“But ye beloved, building up yourselves on your most holy faith, praying in the
Holy Spirit, keep yourselves in the love of God.” (Jude 20,21).
“Here we have prayer in the Spirit –in the wisdom and power of the Spirit.
In Jude everything is in ruins; apostasy, the history of which he traces
from the fall of the angels to the present, has set in. False professors,
a blot upon the Church, have crept in –the days of Enoch and of Noah
are repeated. In the midst of all this chaos, the saints are to stand firm.
Because of the love of many waxing cold, all the greater need for them
to keep themselves built up and established.
In this steadfastness there are four features—building themselves
up on their most holy faith, praying in the Holy Spirit, keeping
themselves in the love of God [abiding], and looking for the
coming of the Lord. Here prayer is a most important part, but
it is prayer in the Holy Spirit. There is all the reality which the Spirit
gives, as well as the intelligence and discernment which He affords
and there is the persistence. If there is to be stability, it must be in
the power of the Spirit of God. All else will fail—human strength
and human wisdom all falter here. But He who has this living link
with God perseveres unto the end.
In Jude stability was the prominent thought in view of abounding
evil. We reach another stage in Ephesians 6: 17,18: “And the sword
of the Spirit, which is the word of God, praying always with all prayer
and supplication in the Spirit.” Here it is conflict. The entire passage
gives the familiar picture of the Christian engaged in conflict with
the hosts of evil. We wrestle not against flesh and blood. It is no
human adversary whom we are called to withstand, but Satan and
wicked spirits in heavenly places. These would rob us of the
enjoyment of our portion, either keeping us from taking possession
of it by faith or snatching it from our grasp after we had laid hold of it.
In this conflict there are various weapons of defense, and one of
offense, the sword of the Spirit, which is the word, or saying of God.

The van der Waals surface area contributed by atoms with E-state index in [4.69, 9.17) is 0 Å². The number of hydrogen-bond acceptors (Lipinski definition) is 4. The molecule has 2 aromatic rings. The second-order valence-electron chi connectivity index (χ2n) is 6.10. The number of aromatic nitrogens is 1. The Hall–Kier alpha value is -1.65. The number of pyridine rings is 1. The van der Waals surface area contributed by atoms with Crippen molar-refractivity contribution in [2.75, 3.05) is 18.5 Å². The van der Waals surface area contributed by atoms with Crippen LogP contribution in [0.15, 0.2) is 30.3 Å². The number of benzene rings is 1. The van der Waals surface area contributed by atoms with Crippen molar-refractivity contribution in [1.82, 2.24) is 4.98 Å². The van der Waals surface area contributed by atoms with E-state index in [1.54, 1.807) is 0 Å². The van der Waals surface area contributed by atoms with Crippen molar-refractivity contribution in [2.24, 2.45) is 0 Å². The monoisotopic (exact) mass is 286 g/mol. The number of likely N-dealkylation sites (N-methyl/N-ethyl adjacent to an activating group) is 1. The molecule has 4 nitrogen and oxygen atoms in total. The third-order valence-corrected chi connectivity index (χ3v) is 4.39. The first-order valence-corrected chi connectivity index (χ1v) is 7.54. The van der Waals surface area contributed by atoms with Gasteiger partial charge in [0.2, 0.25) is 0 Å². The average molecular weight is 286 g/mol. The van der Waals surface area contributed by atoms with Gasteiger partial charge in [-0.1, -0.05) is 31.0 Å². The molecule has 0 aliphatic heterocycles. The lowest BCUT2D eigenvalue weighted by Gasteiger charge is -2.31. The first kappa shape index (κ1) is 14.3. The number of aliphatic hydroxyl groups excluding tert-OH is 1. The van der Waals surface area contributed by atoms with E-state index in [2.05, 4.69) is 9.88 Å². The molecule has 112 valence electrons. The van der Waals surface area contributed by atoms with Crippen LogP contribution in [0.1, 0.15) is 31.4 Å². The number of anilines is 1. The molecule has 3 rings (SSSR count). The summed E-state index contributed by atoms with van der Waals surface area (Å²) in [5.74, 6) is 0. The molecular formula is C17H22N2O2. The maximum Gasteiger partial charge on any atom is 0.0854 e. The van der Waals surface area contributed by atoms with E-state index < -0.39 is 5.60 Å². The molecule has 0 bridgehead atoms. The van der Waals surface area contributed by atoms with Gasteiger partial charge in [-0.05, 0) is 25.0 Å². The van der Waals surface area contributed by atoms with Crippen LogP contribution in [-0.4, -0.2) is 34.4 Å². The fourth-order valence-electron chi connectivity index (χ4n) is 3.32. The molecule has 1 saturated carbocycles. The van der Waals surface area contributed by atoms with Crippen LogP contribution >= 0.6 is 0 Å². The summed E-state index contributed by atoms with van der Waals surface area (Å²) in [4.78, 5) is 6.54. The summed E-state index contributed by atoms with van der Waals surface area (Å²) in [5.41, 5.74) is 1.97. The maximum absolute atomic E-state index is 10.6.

When mention of the word of God is made it is quickly followed by
prayer, for the two go together.
“They that are Christ’s have crucified the flesh with the affections
and lusts” [Gal. 5:24]. A crucified thing is not to be bettered or
sanctified. We are, on the contrary, to abstain –hold off– from
fleshly lusts that war against the soul [1 Peter 2:11]. To strive against it
is but to repeat the hopeless struggle of the seventh of Romans. The
only remedy is the walk in the Spirit, with the flesh in its true place —
“no confidence in the flesh.”
But through carelessness we fail to “mortify the deeds of the body;”
we give room to the flesh, and even make provision for it to fulfill its
lust. As a result, the Holy Spirit is grieved. Mark, he is not grieved
away—that could never be; but He can no longer occupy us with
our Lord; He must occupy us with our failures. You will notice that
grieving the Spirit is connected particularly [Eph.4:30] with those
forms of fleshly indulgence most common among Christians —
malice, strife, bitterness, an unforgiving spirit. Ah, upon how many
has the sun gone down in this wrath! — their day of communion
exchanged for the night of a grieved Spirit. Other and grosser forms
of fleshly indulgence are specified, but any, even the slightest yielding
to that, grieves the Holy Spirit of God.
And what a mercy it is that this is the case. How many a child of God has
been brought to himself by the consciousness of having grieved the
Spirit. His peace is gone, his communion has ceased, he is miserable
until he judges the evil, confesses and forsakes it. Instead of going
on in carelessness, only to fall deeper and deeper into sin, he is
made to feel the seriousness of that which blocks the intercourse
between the Spirit and himself. We less realize how much we owe to the
patient faithfulness of that Holy One in showing by His grief where we
God keep us all from spiritual hardness. No, dear brethren, a walk in
the Spirit does not mean a grieving of the Spirit. Galatians 5: 16-25:
“This I say, then, walk in the Spirit and ye shall not fulfill the lusts of the
flesh. For the flesh lusteth against the Spirit and the Spirit against the
flesh; and these are contrary the one to the other; so that ye cannot
[rather, may not] do the things that ye would….” Let the positive
things of Christ fill the heart; let the word of Christ dwell in us
richly, and we will have little room and less inclination for the
lusts of the flesh. May our gracious God lead us into the liberty
and joy of these things.”